By DANIEL GRISWOLD — firstname.lastname@example.org
Have you ever been to a “Family Worship Service”? I have, and it was fascinating. The service I’m thinking about was a Christmas service at a church I had served near Boston. I sat in the balcony, where I had a great view of the hundreds of moms, dads and their children. Whole families were sitting together in the pews — and it was noisy.
Sometimes when we think of church, we think of contemplative chapels with candles lit, silent prayers of confession, worship with a well-trained choir who sing with well-picked pauses and preachers who stop to let one think. Family services are nothing like that. Children have very few boundaries, and so the sanctuary becomes a place of constant movement (sort of like a hill of ants after having been kicked).
I worshipped with these families in an incredibly participatory style. We danced, played and listened to stories. Our eyes darted as children decided to dance in the aisles, and there was not candle lighting at the end like at most Christmas services I had attended. This was family friendly.
I left feeling exuberant, and having been raised in a family of five as the oldest, I enjoyed every minute. My church had brought families together and demonstrated an act of incredible vibrancy. Not all people felt as I did, however. I asked one of the worship directors (not a children’s ministry worship leader but a whole church worship leader who had led with guitars and singing) how he felt about it after giving my glowing review, and he was not as optimistic. The same energy, seeming chaos and unpredictability that I was celebrating was a thing of disconcertment for him. He felt out of control, unable to perceive where the service was going to go, and I believe he didn’t feel a sense of connection with his intended audience.
On Sunday mornings in a gathering of more than 1,000, the harmony of many adult voices singing would be quite different. I left him and wondered to myself about the canyon between our perceptions on such a lively worship event and I’ll admit I was a bit discouraged.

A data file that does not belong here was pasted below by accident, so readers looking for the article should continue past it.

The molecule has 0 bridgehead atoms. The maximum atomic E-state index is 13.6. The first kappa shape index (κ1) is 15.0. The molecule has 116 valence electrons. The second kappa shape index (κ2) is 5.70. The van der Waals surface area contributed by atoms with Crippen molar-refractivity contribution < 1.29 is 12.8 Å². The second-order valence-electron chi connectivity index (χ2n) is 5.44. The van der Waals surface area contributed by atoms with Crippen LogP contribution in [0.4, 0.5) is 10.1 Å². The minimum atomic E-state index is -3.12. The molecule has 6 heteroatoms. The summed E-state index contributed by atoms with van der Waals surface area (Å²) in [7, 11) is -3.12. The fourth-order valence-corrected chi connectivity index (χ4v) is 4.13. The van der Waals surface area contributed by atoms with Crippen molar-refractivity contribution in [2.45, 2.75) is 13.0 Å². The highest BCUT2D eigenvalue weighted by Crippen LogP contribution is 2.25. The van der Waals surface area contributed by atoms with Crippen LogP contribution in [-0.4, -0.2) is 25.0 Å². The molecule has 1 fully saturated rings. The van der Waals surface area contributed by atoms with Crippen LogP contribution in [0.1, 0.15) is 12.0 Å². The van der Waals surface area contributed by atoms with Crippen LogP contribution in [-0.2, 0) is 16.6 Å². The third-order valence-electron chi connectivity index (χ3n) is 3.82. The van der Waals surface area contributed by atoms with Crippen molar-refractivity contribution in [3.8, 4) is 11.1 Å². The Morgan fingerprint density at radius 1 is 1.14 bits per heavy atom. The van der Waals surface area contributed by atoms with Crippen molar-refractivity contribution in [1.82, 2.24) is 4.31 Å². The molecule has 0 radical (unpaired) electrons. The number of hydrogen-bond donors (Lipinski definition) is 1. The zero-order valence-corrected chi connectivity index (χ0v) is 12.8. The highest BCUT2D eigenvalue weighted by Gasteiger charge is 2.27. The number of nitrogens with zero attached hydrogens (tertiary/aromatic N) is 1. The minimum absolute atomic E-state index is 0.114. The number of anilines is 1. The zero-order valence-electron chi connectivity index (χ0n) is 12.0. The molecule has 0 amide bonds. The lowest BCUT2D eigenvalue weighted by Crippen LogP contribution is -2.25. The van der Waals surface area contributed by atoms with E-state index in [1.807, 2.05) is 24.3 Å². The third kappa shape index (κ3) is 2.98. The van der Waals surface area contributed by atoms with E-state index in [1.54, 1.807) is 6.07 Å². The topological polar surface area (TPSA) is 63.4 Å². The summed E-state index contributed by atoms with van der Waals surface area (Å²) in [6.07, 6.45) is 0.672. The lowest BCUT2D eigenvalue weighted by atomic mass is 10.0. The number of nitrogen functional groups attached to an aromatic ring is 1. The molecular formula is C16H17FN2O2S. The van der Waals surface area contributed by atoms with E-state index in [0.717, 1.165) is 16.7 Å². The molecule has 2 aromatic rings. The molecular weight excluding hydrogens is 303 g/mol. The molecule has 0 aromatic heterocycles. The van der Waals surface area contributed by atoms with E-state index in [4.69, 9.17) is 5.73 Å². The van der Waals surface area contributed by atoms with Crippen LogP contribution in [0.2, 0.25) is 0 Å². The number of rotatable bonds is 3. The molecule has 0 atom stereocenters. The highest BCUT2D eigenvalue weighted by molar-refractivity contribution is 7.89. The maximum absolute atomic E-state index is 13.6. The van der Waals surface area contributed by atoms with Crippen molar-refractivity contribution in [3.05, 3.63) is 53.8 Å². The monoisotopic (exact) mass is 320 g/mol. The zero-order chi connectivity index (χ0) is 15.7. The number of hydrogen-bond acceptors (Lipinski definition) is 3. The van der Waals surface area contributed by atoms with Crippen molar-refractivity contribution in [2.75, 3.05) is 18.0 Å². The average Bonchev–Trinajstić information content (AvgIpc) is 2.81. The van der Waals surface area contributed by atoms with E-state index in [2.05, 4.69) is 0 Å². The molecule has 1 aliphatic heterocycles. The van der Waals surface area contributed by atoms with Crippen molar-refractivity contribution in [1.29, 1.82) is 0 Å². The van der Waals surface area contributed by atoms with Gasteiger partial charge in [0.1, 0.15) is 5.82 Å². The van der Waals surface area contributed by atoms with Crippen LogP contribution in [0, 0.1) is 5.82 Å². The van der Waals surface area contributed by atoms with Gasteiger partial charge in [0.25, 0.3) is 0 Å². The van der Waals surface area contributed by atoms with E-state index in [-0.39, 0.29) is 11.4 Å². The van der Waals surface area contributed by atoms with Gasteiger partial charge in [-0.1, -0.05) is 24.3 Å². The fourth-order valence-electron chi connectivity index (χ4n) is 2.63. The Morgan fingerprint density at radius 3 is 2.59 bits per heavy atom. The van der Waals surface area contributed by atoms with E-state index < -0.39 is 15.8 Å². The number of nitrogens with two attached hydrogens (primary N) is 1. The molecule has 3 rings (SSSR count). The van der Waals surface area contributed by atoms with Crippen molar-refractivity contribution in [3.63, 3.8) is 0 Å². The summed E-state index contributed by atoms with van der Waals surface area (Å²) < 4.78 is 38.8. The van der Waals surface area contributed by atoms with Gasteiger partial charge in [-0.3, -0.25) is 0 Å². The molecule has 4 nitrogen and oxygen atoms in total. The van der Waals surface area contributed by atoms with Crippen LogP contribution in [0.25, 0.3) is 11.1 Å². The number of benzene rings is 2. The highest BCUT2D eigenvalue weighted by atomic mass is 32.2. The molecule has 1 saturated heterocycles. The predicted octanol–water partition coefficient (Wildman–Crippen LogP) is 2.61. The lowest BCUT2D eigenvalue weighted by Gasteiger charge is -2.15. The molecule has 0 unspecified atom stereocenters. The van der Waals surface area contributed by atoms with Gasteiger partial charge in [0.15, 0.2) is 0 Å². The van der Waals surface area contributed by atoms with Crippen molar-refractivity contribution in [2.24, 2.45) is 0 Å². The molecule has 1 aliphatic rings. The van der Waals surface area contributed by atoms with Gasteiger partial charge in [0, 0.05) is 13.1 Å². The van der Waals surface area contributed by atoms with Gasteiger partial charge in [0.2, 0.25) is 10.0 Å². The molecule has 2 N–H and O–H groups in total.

The question that bothers me the most is this, “Should children worship with adults?” We’re quite good at segregating the ages and sending children to “Kids Church,” youth to the “Youth Service,” and young adults to various small groups and offering fellowship offerings throughout the week. But I’ve always wondered how that affects the future of the church. What does it say to a child? When you take them into a place where we say we are entering and recognizing the Glory of God, and then, we send them to another place?
One who studies basic behavioral psychology knows that children develop patterns early on, and those patterns remain with them the rest of their lives. One alarming statistic going about the church today is that millennial young adults are not returning to the church. But I think to myself, we’ve been sending them away for a long time, why would they come back?
In Matthew 19, we see a similar tendency to segregate when the disciples rebuke parents from taking children to have Jesus pray over them. He says quite explicitly, “Let the little children come to me.”
I think this deserves some attention in our sanitized, clean and orderly modern worship services. How undignified are we willing to go to be welcoming and faithful to our future generations — who are the church of today not, as people often say, “the church of tomorrow”? Personally, I love when something out of the ordinary happens in church. A crying baby means there is life in that church. A teen might seem bored but at he or she is trying — and it means the family cares enough to build patterns of faithfulness in that young person’s life.
So how far are you willing to go? What would a family church look like? God’s family has all ages — from the Greatest Generation to the least.
Let’s get uncomfortable together.